Full format photos – link:   Barbados Photo Gallery

Screen Shot 2018-10-28 at 11.31.38 AMWe booked an independent shore excursion with Carson’s Taxi – completely customized to suit the interests of ourselves and new cruise friends, Gayle & Barry (of whom we met on our Cruise Critic Roll Call). “Skinny Carson” lived up to his reputation of “excellence”.  He was very professional and delivered A++ customer service throughout our day with him.  His time management is impeccable, his knowledge of the island is endless, and we just had a brilliant time with him.  We would highly recommend him as a private taxi & tour service in Barbados.

To begin our trip, Carson also made a special stop for Anthony who 40 years ago stayed at the “Pieces of Eight” Motel.  20 years ago (1998), Anthony & I found it when we visited Barbados and with a bit of detective work, Carson found the relic hotel within Hastings (Christ Church Parish) again in 2018.  Now named the “Regency Cove Hotel”,  it is apparently under renovation and is scheduled for a comeback, but unlikely to its former glory of 40 years ago.  The receptionist would not permit any photos to be taken within.Our first planned stop was Hunte’s Gardens, but en route we had several photo stops and history lessons along the way, including the historical architecture of chattel houses.  These small wooden houses date back to Emancipation when former slaves were permitted to build a house on a piece of plantation land.   As they did not own the land, the house was not permanently fixed (i.e., on a foundation); instead they were built upon stone blocks in the event the house needed to be relocated (hence the name, chattel, a moveable possession).  Some of the original homes have evolved with brightly coloured concrete sides that have been passed down from generation to generation.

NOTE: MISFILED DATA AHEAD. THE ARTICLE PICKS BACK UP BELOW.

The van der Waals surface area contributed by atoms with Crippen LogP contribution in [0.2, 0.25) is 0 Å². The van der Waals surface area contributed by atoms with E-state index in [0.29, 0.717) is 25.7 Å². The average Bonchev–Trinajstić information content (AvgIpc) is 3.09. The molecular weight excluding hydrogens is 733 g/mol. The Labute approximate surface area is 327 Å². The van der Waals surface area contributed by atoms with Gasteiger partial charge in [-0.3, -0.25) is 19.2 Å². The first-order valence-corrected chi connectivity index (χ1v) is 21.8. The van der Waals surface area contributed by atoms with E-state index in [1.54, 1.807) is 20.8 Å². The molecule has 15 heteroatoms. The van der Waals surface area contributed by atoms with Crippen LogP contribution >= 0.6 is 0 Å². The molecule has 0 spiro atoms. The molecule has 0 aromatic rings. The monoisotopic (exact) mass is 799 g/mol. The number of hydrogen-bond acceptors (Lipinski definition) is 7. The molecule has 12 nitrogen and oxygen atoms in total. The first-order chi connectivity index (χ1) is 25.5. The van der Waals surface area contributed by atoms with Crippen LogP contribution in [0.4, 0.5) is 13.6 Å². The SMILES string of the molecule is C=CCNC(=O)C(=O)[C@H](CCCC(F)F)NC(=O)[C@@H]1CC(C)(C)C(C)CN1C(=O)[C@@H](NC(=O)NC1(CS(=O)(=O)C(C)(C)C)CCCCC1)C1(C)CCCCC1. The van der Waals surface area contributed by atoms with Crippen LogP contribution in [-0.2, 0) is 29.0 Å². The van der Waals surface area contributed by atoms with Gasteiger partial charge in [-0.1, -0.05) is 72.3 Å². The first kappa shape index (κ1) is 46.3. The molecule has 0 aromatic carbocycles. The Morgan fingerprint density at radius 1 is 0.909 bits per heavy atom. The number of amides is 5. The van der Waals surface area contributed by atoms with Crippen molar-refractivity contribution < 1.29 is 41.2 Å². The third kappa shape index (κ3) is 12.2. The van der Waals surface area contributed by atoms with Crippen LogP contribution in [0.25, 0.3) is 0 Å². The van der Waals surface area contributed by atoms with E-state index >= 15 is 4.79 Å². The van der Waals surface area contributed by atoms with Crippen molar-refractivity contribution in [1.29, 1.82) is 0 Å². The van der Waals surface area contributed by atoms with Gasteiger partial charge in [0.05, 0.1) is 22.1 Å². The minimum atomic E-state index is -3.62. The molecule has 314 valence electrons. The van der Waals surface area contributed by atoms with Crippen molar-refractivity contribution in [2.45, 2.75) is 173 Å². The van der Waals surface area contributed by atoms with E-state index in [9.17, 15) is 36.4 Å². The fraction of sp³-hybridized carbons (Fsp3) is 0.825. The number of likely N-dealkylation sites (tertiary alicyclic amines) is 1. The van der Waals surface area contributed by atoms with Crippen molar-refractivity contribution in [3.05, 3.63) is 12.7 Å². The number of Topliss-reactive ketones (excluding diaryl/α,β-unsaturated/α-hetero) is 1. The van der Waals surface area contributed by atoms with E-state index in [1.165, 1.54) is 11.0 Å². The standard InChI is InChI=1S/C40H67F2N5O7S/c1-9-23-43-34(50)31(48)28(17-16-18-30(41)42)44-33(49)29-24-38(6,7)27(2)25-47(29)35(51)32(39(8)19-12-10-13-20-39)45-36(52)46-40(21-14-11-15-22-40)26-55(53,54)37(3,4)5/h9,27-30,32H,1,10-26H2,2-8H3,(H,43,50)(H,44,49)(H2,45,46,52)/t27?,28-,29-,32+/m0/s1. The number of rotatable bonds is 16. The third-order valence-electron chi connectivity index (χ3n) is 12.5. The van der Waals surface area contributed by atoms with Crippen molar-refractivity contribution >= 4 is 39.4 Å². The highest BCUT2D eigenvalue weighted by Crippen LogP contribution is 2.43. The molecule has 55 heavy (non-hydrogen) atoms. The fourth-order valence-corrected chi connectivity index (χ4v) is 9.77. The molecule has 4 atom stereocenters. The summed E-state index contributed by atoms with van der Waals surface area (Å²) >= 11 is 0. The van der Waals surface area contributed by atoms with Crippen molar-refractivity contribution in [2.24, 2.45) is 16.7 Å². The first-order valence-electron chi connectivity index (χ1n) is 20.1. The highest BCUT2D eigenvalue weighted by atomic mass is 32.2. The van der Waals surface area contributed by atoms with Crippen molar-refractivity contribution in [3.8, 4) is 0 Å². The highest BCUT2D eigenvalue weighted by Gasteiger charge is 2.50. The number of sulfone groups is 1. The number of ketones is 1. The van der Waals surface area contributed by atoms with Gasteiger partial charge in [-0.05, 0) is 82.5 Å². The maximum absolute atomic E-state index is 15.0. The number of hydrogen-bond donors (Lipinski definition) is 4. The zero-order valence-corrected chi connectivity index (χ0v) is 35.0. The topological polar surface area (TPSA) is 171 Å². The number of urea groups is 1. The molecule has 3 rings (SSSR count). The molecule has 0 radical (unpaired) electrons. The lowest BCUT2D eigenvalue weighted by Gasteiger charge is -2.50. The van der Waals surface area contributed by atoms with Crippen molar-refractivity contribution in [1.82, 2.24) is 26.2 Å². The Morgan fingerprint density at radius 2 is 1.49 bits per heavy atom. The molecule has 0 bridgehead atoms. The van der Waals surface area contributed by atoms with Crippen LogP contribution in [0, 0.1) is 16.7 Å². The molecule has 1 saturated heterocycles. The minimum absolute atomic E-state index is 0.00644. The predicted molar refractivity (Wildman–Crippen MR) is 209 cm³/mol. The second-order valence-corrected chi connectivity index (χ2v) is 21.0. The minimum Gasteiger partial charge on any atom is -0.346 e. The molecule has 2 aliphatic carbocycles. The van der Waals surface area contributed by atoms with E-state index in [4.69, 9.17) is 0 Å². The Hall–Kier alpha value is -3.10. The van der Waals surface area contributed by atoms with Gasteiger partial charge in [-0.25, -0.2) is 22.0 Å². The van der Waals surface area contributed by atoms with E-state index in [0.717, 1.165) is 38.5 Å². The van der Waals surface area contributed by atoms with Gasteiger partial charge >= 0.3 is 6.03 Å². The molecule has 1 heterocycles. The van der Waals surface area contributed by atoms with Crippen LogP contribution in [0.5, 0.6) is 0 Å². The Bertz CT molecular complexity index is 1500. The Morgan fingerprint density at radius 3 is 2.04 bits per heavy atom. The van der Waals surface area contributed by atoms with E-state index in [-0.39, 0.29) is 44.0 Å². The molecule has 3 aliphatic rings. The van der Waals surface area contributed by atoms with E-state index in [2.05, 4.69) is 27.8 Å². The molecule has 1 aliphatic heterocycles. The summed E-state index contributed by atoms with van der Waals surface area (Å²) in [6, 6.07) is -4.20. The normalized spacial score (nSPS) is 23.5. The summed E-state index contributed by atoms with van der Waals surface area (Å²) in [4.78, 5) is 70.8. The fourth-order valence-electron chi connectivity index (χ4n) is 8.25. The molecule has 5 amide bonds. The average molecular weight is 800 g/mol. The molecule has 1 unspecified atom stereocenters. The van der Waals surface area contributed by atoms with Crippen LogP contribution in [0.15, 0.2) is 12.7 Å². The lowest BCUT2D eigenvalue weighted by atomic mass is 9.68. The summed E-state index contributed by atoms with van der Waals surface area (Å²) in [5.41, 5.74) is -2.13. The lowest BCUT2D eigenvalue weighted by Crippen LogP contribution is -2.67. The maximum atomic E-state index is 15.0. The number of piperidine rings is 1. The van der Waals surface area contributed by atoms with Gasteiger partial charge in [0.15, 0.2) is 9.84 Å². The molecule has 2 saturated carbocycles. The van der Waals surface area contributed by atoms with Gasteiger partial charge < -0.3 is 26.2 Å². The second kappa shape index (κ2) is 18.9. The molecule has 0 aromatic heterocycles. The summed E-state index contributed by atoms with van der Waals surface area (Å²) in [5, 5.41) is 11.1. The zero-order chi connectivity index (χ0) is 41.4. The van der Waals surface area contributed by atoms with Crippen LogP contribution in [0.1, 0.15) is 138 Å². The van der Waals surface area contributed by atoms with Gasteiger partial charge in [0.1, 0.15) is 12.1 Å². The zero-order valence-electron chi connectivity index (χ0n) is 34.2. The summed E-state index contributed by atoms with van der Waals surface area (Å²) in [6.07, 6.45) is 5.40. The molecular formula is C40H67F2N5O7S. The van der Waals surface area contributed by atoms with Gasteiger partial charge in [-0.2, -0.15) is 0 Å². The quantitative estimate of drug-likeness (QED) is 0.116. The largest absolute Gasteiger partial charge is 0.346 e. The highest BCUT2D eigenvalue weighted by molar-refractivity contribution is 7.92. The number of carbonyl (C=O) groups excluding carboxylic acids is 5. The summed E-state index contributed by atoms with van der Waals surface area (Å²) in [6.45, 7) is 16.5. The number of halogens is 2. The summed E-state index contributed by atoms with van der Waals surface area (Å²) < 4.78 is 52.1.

We also drove through Parris Hill [St. Joseph] where we were able to view the work of local artist, Christopher Chandler (  Photos below are from his work entitled “PROCESSION.2002. A Primal Revolution” which is a collection of sculpted animals from within a limestone cliff and then painted in oil.

Hunte’s Gardens
ddress: Castle Grant, St Joseph
Contact: 001 246 433 3333;
Opening times: daily, 9am-4pm
US$15 – cash only

Greeted by a happy Buddha, flowers, foliage, and a one-hundred year old weigh station; I gushed with delight upon stepping foot onto the property belonging to the engaging horticulturist, Anthony Hunte.  Created in the 1950s by Mr. Hunte, the lush Caribbean and international infused botanical gardens can be found in the parish of St. Joseph within a large sink-hole gully.

We were one of the first guests to arrive at the gardens and were instructed to “ring a bell” to enter Mr. Hunte’s private, but publicly accessible botanical masterpiece.
We were greeted by Mr. Anthony Hunte who casually accepted our cash offerings of an entrance fee (30 Bajan or 15 USD per person) to enter his sanctuary of lush foliage, flowers, and pathways that were thoughtfully and creatively prepared.

Mr. Hunte instructed as to descend down into the gully where a large instructional sign was available to assist us in identifying his private collection of plants.  Afterwards, we were invited into his home for beverages (note:  available for purchase, not complimentary as mentioned on other (older) review sites).